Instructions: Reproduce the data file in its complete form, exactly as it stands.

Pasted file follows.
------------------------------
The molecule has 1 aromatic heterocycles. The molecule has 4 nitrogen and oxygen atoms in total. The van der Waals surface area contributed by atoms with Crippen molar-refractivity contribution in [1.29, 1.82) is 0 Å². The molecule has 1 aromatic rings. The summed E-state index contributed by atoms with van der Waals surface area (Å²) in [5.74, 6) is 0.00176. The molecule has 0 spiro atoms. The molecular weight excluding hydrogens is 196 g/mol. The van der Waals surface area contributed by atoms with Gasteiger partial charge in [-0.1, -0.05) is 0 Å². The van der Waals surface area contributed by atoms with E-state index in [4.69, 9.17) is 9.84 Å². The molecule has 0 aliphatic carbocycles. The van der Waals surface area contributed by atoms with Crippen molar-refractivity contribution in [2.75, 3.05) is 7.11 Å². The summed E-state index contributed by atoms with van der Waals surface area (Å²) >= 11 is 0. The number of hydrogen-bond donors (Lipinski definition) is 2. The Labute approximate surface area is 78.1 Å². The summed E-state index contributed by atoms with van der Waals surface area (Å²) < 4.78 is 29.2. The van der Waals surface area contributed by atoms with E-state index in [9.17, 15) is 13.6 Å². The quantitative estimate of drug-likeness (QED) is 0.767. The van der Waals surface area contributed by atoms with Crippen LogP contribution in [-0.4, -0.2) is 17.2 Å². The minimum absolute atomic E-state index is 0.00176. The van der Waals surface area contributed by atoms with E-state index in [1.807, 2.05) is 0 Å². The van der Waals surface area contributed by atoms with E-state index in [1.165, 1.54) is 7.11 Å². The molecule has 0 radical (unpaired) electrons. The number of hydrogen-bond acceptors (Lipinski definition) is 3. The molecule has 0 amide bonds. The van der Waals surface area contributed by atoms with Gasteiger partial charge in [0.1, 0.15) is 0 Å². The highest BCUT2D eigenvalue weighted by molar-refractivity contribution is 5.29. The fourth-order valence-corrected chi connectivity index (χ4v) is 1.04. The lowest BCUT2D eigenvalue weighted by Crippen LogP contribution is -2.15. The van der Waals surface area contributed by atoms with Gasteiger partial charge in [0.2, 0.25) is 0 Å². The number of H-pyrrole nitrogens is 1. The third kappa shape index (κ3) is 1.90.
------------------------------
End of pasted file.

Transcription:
The molecule has 1 aromatic heterocycles. The molecule has 4 nitrogen and oxygen atoms in total. The van der Waals surface area contributed by atoms with Crippen molar-refractivity contribution in [1.29, 1.82) is 0 Å². The molecule has 1 aromatic rings. The summed E-state index contributed by atoms with van der Waals surface area (Å²) in [5.74, 6) is 0.00176. The molecule has 0 spiro atoms. The molecular weight excluding hydrogens is 196 g/mol. The van der Waals surface area contributed by atoms with Gasteiger partial charge in [-0.1, -0.05) is 0 Å². The van der Waals surface area contributed by atoms with E-state index in [4.69, 9.17) is 9.84 Å². The molecule has 0 aliphatic carbocycles. The van der Waals surface area contributed by atoms with Crippen molar-refractivity contribution in [2.75, 3.05) is 7.11 Å². The summed E-state index contributed by atoms with van der Waals surface area (Å²) >= 11 is 0. The number of hydrogen-bond donors (Lipinski definition) is 2. The Labute approximate surface area is 78.1 Å². The summed E-state index contributed by atoms with van der Waals surface area (Å²) < 4.78 is 29.2. The van der Waals surface area contributed by atoms with E-state index in [9.17, 15) is 13.6 Å². The quantitative estimate of drug-likeness (QED) is 0.767. The van der Waals surface area contributed by atoms with Crippen LogP contribution in [-0.4, -0.2) is 17.2 Å². The minimum absolute atomic E-state index is 0.00176. The van der Waals surface area contributed by atoms with E-state index in [1.807, 2.05) is 0 Å². The van der Waals surface area contributed by atoms with E-state index in [1.165, 1.54) is 7.11 Å². The molecule has 0 radical (unpaired) electrons. The number of hydrogen-bond acceptors (Lipinski definition) is 3. The molecule has 0 amide bonds. The van der Waals surface area contributed by atoms with Gasteiger partial charge in [0.1, 0.15) is 0 Å². The highest BCUT2D eigenvalue weighted by molar-refractivity contribution is 5.29. The fourth-order valence-corrected chi connectivity index (χ4v) is 1.04. The lowest BCUT2D eigenvalue weighted by Crippen LogP contribution is -2.15. The van der Waals surface area contributed by atoms with Gasteiger partial charge in [0.2, 0.25) is 0 Å². The number of H-pyrrole nitrogens is 1. The third kappa shape index (κ3) is 1.90.